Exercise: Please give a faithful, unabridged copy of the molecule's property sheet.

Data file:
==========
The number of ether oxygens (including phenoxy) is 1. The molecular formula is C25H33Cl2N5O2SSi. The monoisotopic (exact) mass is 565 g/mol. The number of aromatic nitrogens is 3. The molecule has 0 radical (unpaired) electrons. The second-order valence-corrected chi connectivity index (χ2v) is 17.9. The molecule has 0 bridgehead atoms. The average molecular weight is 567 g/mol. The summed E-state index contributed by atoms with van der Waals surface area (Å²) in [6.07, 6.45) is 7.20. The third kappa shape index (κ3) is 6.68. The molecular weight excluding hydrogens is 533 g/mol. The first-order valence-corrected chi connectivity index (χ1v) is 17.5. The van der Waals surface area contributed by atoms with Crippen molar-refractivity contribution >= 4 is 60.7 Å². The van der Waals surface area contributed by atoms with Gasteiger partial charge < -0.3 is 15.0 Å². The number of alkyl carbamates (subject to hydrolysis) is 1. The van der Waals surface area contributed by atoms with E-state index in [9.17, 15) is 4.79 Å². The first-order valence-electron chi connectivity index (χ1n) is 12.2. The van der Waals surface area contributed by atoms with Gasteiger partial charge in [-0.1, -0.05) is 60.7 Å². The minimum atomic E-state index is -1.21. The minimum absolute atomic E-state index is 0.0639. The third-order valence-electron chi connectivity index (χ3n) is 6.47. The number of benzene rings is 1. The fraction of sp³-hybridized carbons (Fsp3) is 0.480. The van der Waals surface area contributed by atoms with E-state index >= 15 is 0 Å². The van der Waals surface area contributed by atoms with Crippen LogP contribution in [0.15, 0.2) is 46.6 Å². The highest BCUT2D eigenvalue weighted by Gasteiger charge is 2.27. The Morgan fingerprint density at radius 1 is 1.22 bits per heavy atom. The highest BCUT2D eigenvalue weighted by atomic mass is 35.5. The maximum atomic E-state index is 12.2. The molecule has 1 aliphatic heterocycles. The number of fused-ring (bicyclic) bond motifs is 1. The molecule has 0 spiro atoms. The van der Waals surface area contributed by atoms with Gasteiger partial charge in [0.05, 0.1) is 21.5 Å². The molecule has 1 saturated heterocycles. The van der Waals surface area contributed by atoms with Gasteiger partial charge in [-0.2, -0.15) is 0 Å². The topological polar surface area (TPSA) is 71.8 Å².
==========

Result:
The number of ether oxygens (including phenoxy) is 1. The molecular formula is C25H33Cl2N5O2SSi. The monoisotopic (exact) mass is 565 g/mol. The number of aromatic nitrogens is 3. The molecule has 0 radical (unpaired) electrons. The second-order valence-corrected chi connectivity index (χ2v) is 17.9. The molecule has 0 bridgehead atoms. The average molecular weight is 567 g/mol. The summed E-state index contributed by atoms with van der Waals surface area (Å²) in [6.07, 6.45) is 7.20. The third kappa shape index (κ3) is 6.68. The molecular weight excluding hydrogens is 533 g/mol. The first-order valence-corrected chi connectivity index (χ1v) is 17.5. The van der Waals surface area contributed by atoms with Crippen molar-refractivity contribution >= 4 is 60.7 Å². The van der Waals surface area contributed by atoms with Gasteiger partial charge < -0.3 is 15.0 Å². The number of alkyl carbamates (subject to hydrolysis) is 1. The van der Waals surface area contributed by atoms with E-state index in [9.17, 15) is 4.79 Å². The first-order valence-electron chi connectivity index (χ1n) is 12.2. The van der Waals surface area contributed by atoms with Gasteiger partial charge in [-0.1, -0.05) is 60.7 Å². The minimum atomic E-state index is -1.21. The minimum absolute atomic E-state index is 0.0639. The third-order valence-electron chi connectivity index (χ3n) is 6.47. The number of benzene rings is 1. The fraction of sp³-hybridized carbons (Fsp3) is 0.480. The van der Waals surface area contributed by atoms with E-state index >= 15 is 0 Å². The van der Waals surface area contributed by atoms with Crippen LogP contribution in [0.15, 0.2) is 46.6 Å². The highest BCUT2D eigenvalue weighted by Gasteiger charge is 2.27. The Morgan fingerprint density at radius 1 is 1.22 bits per heavy atom. The highest BCUT2D eigenvalue weighted by atomic mass is 35.5. The maximum atomic E-state index is 12.2. The molecule has 1 aliphatic heterocycles. The number of fused-ring (bicyclic) bond motifs is 1. The molecule has 0 spiro atoms. The van der Waals surface area contributed by atoms with Gasteiger partial charge in [0.05, 0.1) is 21.5 Å². The molecule has 1 saturated heterocycles. The van der Waals surface area contributed by atoms with Gasteiger partial charge in [-0.2, -0.15) is 0 Å². The topological polar surface area (TPSA) is 71.8 Å².